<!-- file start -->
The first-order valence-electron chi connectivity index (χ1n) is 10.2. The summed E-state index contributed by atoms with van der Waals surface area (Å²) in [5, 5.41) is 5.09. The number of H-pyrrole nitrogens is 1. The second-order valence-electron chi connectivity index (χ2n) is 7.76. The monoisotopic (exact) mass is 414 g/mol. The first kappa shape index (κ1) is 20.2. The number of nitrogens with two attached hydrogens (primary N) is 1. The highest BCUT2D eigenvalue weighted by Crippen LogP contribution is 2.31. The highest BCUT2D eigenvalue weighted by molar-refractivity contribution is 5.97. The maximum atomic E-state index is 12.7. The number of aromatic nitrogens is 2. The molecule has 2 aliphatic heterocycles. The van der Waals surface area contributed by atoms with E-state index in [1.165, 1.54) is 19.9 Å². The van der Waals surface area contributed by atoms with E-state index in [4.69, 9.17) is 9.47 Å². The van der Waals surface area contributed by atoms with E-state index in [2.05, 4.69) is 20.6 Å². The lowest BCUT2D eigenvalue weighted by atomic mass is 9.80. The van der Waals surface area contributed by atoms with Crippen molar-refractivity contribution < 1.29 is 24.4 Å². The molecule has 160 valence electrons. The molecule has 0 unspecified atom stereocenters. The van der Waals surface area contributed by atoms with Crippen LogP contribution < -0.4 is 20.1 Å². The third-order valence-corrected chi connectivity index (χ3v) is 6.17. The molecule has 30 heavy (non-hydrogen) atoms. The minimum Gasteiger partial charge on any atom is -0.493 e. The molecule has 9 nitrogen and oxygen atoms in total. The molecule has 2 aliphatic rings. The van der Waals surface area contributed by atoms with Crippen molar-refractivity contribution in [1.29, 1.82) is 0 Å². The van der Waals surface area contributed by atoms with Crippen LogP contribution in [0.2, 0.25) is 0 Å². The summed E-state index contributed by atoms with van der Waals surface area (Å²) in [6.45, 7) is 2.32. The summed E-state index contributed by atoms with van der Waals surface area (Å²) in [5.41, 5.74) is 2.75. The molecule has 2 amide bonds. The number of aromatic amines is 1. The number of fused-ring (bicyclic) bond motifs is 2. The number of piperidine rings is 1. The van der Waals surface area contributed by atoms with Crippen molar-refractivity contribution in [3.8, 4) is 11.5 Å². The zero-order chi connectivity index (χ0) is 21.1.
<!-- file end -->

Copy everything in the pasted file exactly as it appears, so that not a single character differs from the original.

The first-order valence-electron chi connectivity index (χ1n) is 10.2. The summed E-state index contributed by atoms with van der Waals surface area (Å²) in [5, 5.41) is 5.09. The number of H-pyrrole nitrogens is 1. The second-order valence-electron chi connectivity index (χ2n) is 7.76. The monoisotopic (exact) mass is 414 g/mol. The first kappa shape index (κ1) is 20.2. The number of nitrogens with two attached hydrogens (primary N) is 1. The highest BCUT2D eigenvalue weighted by Crippen LogP contribution is 2.31. The highest BCUT2D eigenvalue weighted by molar-refractivity contribution is 5.97. The maximum atomic E-state index is 12.7. The number of aromatic nitrogens is 2. The molecule has 2 aliphatic heterocycles. The van der Waals surface area contributed by atoms with E-state index in [1.165, 1.54) is 19.9 Å². The van der Waals surface area contributed by atoms with E-state index in [4.69, 9.17) is 9.47 Å². The van der Waals surface area contributed by atoms with E-state index in [2.05, 4.69) is 20.6 Å². The lowest BCUT2D eigenvalue weighted by atomic mass is 9.80. The van der Waals surface area contributed by atoms with Crippen molar-refractivity contribution < 1.29 is 24.4 Å². The molecule has 160 valence electrons. The molecule has 0 unspecified atom stereocenters. The van der Waals surface area contributed by atoms with Crippen LogP contribution < -0.4 is 20.1 Å². The third-order valence-corrected chi connectivity index (χ3v) is 6.17. The molecule has 30 heavy (non-hydrogen) atoms. The minimum Gasteiger partial charge on any atom is -0.493 e. The molecule has 9 nitrogen and oxygen atoms in total. The molecule has 2 aliphatic rings. The van der Waals surface area contributed by atoms with Crippen molar-refractivity contribution in [1.29, 1.82) is 0 Å². The van der Waals surface area contributed by atoms with Crippen LogP contribution in [0.2, 0.25) is 0 Å². The summed E-state index contributed by atoms with van der Waals surface area (Å²) in [6.45, 7) is 2.32. The summed E-state index contributed by atoms with van der Waals surface area (Å²) in [5.41, 5.74) is 2.75. The molecule has 2 amide bonds. The number of aromatic amines is 1. The number of fused-ring (bicyclic) bond motifs is 2. The number of piperidine rings is 1. The van der Waals surface area contributed by atoms with Crippen molar-refractivity contribution in [3.8, 4) is 11.5 Å². The zero-order chi connectivity index (χ0) is 21.1.